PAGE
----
On Tuesday, Dec. 5, the International Olympic Committee banned the Russian Federation from the 2018 Winter Games in Pyeongchang, South Korea.
The reason? Widespread, state-backed doping, which IOC President Thomas Bach said “represents an unprecedented attack on the integrity of the Olympic Games and sport.”
“The decision was not a surprise,” says John Gleaves, associate professor of kinesiology at Cal State Fullerton who serves as co-director for the International Network for Doping Research in Denmark.
“I think a lot of people suspected that this was coming, following what happened in Rio” in which the International Association of Athletics Federations ruled that the Russian track and field team would be banned from competing — and the IOC affirmed the action.
Banning a country from the Olympics, says Gleaves, “is incredibly unusual, especially for doping. In that sense it is almost unprecedented.”
Gleaves believes that the IOC took the action because they didn’t believe that anything has changed since the Winter Games in Sochi in 2014 or “even though it might be getting better, the IOC is not convinced it is good enough.”
How do you think Russia will respond?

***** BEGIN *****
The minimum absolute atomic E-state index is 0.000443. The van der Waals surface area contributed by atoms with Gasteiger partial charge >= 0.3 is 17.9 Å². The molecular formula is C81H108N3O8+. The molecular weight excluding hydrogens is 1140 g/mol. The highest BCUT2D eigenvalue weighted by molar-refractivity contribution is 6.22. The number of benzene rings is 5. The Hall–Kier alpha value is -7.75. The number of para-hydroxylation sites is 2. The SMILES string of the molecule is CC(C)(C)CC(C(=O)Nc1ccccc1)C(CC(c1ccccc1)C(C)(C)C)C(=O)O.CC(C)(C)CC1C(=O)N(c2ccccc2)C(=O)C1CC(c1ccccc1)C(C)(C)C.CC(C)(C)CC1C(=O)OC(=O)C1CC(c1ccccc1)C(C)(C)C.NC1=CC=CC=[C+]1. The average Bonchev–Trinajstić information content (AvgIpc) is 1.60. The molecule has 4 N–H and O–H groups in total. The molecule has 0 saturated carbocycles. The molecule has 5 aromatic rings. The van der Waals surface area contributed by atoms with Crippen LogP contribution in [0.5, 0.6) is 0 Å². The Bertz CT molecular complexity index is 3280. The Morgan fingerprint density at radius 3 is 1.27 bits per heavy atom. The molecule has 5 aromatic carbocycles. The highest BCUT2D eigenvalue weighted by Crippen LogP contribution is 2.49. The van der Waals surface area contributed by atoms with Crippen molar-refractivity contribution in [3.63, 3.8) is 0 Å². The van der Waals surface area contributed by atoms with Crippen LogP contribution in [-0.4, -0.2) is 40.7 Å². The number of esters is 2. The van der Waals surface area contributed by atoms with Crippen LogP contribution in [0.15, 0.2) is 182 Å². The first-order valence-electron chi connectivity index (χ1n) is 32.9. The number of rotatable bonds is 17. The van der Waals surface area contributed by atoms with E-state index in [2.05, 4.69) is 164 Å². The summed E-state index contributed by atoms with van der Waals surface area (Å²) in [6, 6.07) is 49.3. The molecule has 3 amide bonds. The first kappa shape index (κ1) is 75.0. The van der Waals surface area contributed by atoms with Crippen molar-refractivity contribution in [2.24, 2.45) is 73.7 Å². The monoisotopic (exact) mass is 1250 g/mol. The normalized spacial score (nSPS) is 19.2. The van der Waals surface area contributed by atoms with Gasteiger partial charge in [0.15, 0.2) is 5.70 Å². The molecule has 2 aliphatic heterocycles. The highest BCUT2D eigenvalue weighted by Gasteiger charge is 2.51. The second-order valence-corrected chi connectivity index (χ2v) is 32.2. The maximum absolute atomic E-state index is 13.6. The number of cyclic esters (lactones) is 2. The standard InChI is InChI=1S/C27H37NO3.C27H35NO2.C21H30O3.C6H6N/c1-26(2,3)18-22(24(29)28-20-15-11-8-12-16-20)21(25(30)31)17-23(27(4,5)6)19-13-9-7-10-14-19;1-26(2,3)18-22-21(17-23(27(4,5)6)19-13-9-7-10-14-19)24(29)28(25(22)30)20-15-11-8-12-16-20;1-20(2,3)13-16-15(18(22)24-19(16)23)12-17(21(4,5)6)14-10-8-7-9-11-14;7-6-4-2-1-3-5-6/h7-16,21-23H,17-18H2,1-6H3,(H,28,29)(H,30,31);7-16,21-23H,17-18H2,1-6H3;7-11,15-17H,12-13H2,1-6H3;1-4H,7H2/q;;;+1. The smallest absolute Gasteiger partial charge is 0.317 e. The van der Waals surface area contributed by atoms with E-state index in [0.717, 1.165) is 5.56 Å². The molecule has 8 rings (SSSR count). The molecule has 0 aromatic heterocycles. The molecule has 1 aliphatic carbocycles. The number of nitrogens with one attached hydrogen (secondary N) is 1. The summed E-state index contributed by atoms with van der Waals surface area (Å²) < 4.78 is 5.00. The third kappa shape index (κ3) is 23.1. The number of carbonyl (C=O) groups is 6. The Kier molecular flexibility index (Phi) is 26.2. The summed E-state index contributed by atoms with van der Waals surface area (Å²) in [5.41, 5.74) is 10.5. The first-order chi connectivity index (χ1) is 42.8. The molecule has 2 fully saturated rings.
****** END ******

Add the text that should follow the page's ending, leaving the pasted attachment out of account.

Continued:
As an institution, Russia has used the games to support propaganda at home, he says. “They will likely make it a personal thing: Why are they picking on us? This is further proof that America hates us and uses it to undermine the legitimacy of foreign complaints about Russia’s actions.”
Beyond propaganda, “they could apply to the Court of Arbitration of Sport … as a country that would be very surprising,” he says. “They could decide to boycott the games” in which case none of their athletes would compete.
Under yesterday’s decision, individual Russian athletes could compete under certain conditions. They would compete with a uniform bearing the name “Olympic Athlete from Russia” and under the Olympic Flag.
Will this affect other countries?
“I don’t think so,” Gleaves says. “It would only affect a country with the same extensive doping but I don’t think this is a warning shot across any other country.
“Sports is always a microcosm of the larger landscape, the geopolitical landscape. It parallels other tensions,” Gleaves noted, pointing to what had happened in Crimea and Belarus. “We must remember the biggest context in which this is happening.”
Gleaves is co-director of Cal State Fullerton’s Center for Sociocultural Sport and Olympic Research, one of three such centers in the United States.
Related articles about the 2016 Summer Olympics in Rio de Janeiro, including Gleaves comments about the banning of Russia’s Track and Field Team, can be found here.